Clean Power

Published on April 29th, 2016 | by Saurabh Mahapatra

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Indian State Of Gujarat Announces Subsidy For Rooftop Solar Power Systems

April 29th, 2016 by  

In an attempt to boost the relatively neglected rooftop solar power market, the western Indian state of Gujarat has announced attractive subsidies for homeowners looking to set up rooftop solar power systems.

The Gujarat Energy Developer Authority has announced Rs 10,000 (US$150) to Rs 20,000 (US$300) subsidy per kW of rooftop solar power system for homeowners. This financial support will be in addition to the 30% subsidy being offered by the Ministry of New and Renewable Energy at the central government level.

The Gujarat government plans to include 100,000 consumers under this program. Once this target is achieved, the government will review the program and decide its future.

Gujarat already has in place net metering regulations (pdf) that allow consumers to install rooftop solar power systems and inject electricity to the grid.

Gujarat has been the pioneer in the Indian solar power market. The state’s solar power program predates the central government’s National Solar Mission. The state was also among the first to successfully implement rooftop solar power systems tied with a feed-in tariff policy structure.

Gujarat is famous for the successful implementation of canal-top solar power projects. Several other states are now looking to emulate that program.

India plans to have an operational solar power capacity of 100 GW by March 2022, which includes 40 GW of capacity from rooftop projects. While the utility-scale projects have attracted investment from Indian and foreign developers, the government has not been as enthusiastic to promote rooftop solar power systems. Success in this sector is likely to depend on the pace of implementation of policies by the state governments.


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About the Author

A young solar enthusiast from India keeping an eye on all regulatory, policy and market updates from one of the fastest emerging solar power markets in the world.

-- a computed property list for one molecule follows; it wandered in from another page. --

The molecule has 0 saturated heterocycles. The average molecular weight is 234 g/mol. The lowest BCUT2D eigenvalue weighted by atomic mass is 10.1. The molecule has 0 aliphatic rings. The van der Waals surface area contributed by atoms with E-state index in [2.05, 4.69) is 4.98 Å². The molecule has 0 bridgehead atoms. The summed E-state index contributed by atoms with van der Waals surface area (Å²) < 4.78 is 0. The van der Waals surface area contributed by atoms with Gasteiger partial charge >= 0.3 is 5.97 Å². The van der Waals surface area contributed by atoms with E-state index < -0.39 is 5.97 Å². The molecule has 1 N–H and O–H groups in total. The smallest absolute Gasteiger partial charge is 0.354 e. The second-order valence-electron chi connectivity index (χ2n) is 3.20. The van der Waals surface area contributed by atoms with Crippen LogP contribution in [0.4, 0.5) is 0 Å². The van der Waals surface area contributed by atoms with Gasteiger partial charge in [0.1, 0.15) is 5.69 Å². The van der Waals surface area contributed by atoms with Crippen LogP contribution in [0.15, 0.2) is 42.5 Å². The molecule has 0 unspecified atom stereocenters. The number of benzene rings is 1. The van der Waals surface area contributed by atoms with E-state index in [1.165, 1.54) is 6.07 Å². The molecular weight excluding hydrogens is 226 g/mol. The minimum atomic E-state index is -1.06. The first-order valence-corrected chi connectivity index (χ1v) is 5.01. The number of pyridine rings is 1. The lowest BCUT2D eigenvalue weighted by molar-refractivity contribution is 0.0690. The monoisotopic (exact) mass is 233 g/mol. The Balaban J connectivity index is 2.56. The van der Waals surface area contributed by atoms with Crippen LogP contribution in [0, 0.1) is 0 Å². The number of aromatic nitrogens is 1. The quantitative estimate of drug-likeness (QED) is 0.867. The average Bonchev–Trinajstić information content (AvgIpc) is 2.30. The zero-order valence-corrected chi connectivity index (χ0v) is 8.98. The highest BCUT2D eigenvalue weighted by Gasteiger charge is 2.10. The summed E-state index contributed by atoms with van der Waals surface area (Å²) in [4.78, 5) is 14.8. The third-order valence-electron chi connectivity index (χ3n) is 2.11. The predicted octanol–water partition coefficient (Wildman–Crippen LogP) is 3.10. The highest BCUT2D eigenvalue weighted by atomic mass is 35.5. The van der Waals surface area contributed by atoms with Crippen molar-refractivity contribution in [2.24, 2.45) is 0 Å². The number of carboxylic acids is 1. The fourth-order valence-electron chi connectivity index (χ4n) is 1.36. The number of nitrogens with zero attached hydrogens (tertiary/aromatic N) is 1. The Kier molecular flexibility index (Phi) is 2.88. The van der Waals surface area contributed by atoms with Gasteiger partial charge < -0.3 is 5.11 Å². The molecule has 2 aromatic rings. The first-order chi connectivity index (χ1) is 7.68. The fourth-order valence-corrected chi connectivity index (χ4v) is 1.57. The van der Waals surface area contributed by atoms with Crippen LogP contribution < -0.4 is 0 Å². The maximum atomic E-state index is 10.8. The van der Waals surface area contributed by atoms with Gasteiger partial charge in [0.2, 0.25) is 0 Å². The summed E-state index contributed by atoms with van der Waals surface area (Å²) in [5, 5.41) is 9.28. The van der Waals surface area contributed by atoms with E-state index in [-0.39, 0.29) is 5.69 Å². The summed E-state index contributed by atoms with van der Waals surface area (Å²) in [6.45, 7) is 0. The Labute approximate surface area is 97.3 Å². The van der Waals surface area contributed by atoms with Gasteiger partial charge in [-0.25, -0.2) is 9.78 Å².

• Brunel

    They would be better off to switch to hybrid cars and then EVs.

    • Matt

      LOL, post to wrong page?

      • jeffhre

        They would be better off to switch to land lines then shift to cell phones./s

  • JamesWimberley

    I’ve read that a lot of subsidy programmes fail in India through red tape. If it’s only paid a year late after a battle with an indifferent bureaucracy, the programme is a waste of money. Ideally it needs to be a rebate at the point of sale.

    • Hridayesh Gupta

      Subsidies in India are created to increase opportunity for corruption. Most of the time work is done on paper and the money is pocketed by various agencies.

      It is easier to hide fake work in consumer level implementations as compared to a large projects.

      Recently India detected more than 10 million duplicate subsidized cooking gas connections. It is a big party at trough.

    • parag

      There is no doubt that many schemes fail in India.
      In India subsidy programmes(rebate at point of sale) is generally meant only for poor people.
      However rebate at point of sale is one of the most difficult programmes to keep corruption out of as the vendors/dealers may sell the subsidised item (meant for poor) to the rich in black market at higher prices (obviously below market price) thereby profiting from the government.
      However india has recently begun to change this structure to repayment as in case of gas subsidies for poor. Where you buy the gas from authorized government agencies at the market price and the government directly transfers money into your account. This reduces the middlemen and thereby the corruption.

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